I promised that money Mr Speaker!


TONY ABBOTT: I promised that money. It ought to be called the Tony Abbott PET scanner at Royal
North Shore Hospital.

KEVIN RUDD: It's good to have Mark Latham back, Mr Speaker, not in the pages of the Financial
Review today but here at the dispatch box opposite.

CHRIS UHLMANN: It was a day when both sides claim they came out winners.

KEVIN RUDD: His defined definitive position on the health and hospitals policy of the Government of
the Commonwealth of Australia is "I question all of it and I oppose most of it".

CHRIS UHLMANN: There was an eerie sense of déjà vu about today - an echo of tactics past.

PETER COSTELLO, FORMER TREASURER (20 September 2007): I move that so much of standing and sessional
orders be suspended as would prevent the Leader of the Opposition detailing to the house forthwith
the smear allegations which he is putting against the Prime Minister, the Liberal Party and the


CHRIS UHLMANN: History shows that tactic failed but these words were prophetic.

PETER COSTELLO: This is the last question time - it could well the last question time - before the

CHRIS UHLMANN: As this Parliament rises for seven weeks, there is no sign of a Federal election
soon, but mark this date as the day when the campaign began in earnest.

To confirm it the prime minister accepted a challenge to continue the health fight at the national
press club next week.

KEVIN RUDD: I'm advised that the next available date for a debate between the Leader of the
Opposition and myself is next Tuesday. I would therefore look forward to the opportunity to debate
him on that occasion.

TONY ABBOTT: Mr Speaker, I very much welcome the opportunity to debate the Prime Minister next

CHRIS UHLMANN: There are two real elections on this Saturday in Tasmania and South Australia and
Labor isn't so enthusiastic about those.

The swing against incumbent Labor Governments is on in both states. Age is playing against both and
the feeling is strongest in Tasmania.

ANTONY GREEN, ABC ELECTION ANALYST: The Labor party has been in office since 1998. It's a
government that's been through 12 years in office. It's run through a lot of ministers, through two
premiers, a couple of deputy premiers. It's sort of on borrowed time after so long in office and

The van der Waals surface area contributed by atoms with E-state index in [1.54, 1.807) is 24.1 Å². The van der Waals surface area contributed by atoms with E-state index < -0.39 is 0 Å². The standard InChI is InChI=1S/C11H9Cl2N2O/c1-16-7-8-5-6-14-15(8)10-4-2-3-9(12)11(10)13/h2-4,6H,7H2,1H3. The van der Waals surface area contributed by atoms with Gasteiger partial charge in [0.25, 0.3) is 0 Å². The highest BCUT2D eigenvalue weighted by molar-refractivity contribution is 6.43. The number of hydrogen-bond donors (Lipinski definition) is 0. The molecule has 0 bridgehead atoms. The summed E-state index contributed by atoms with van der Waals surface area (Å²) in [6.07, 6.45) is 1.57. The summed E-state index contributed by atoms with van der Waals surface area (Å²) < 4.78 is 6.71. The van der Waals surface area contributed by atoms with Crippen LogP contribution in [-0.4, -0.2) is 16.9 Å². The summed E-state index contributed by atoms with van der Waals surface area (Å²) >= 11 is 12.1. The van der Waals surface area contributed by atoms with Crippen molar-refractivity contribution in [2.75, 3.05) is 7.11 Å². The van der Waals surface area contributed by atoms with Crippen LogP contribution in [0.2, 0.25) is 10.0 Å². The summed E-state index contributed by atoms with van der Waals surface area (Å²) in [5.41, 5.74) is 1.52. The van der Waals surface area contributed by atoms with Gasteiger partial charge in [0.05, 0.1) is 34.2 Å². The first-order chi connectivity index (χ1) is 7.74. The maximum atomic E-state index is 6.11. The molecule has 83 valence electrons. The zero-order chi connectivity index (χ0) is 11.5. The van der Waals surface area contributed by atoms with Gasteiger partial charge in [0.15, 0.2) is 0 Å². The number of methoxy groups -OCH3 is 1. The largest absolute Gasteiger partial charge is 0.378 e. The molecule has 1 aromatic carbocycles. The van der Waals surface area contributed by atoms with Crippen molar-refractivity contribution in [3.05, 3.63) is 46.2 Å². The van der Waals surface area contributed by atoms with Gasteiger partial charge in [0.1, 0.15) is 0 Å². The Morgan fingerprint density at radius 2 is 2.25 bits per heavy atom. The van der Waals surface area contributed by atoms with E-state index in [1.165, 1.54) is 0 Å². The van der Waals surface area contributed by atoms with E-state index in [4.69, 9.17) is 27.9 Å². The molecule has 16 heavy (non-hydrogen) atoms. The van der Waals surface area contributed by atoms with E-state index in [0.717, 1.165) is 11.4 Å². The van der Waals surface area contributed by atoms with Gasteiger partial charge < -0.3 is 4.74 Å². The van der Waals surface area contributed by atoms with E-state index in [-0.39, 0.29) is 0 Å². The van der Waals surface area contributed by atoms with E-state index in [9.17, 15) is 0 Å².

it's facing defeat in this election.

It's certain to lose its majority and the question is what sort of Government comes out of this
election in what's likely to be a hung Parliament?

CHRIS UHLMANN: In South Australia the Liberal Party needs a seven per cent swing to win.

ANTONY GREEN: There are only 47 seats in the South Australian Parliament and really, in terms of
seats the Liberals can win from Labor, there's only seven or eight, so all the focus is on these
seats. Some of these seven or eight seats have really popular local Labor members.

I think we'll see a substantial swing. I'm not convinced it's necessarily going to be on the right
- in the right seats which will deliver the Liberals enough seats.

The Liberals have got to end up with more seats than Labor, they've got to take seven seats from
Labor and Independents to hopefully end up with more seats than Labor. I think that's a big ask,
given the sorts of sitting members and the sorts of swings they need.

CHRIS UHLMANN: Both fights are being keenly watched from Canberra.

ANTONY GREEN: Both of these state elections will be decided almost entirely on local issues. These
elections are being fought on state issues and to do with state leaders.

However, I'm well aware of the fact that most people who work within State Circle in Canberra
understand that nothing happens in Australia that isn't all about Canberra. So the mood and the
atmosphere, the vibe will all be influenced by these two election results and no doubt, even though
these two elections are about David Bartlett in Labour and Mike Rand in Labor, everyone's going to
want to talk about what it means for Kevin Rudd in Labor on Monday.

CHRIS UHLMANN: The Labor members in Federal Parliament are pessimistic about both elections and
fear that among the things they'll be talking about on Monday is how the changes of Government will
affect Kevin Rudd's plans to remake the hospital system.

And that should add some spice to Tuesday's debate.

KERRY O'BRIEN: Political Editor Chris Uhlmann.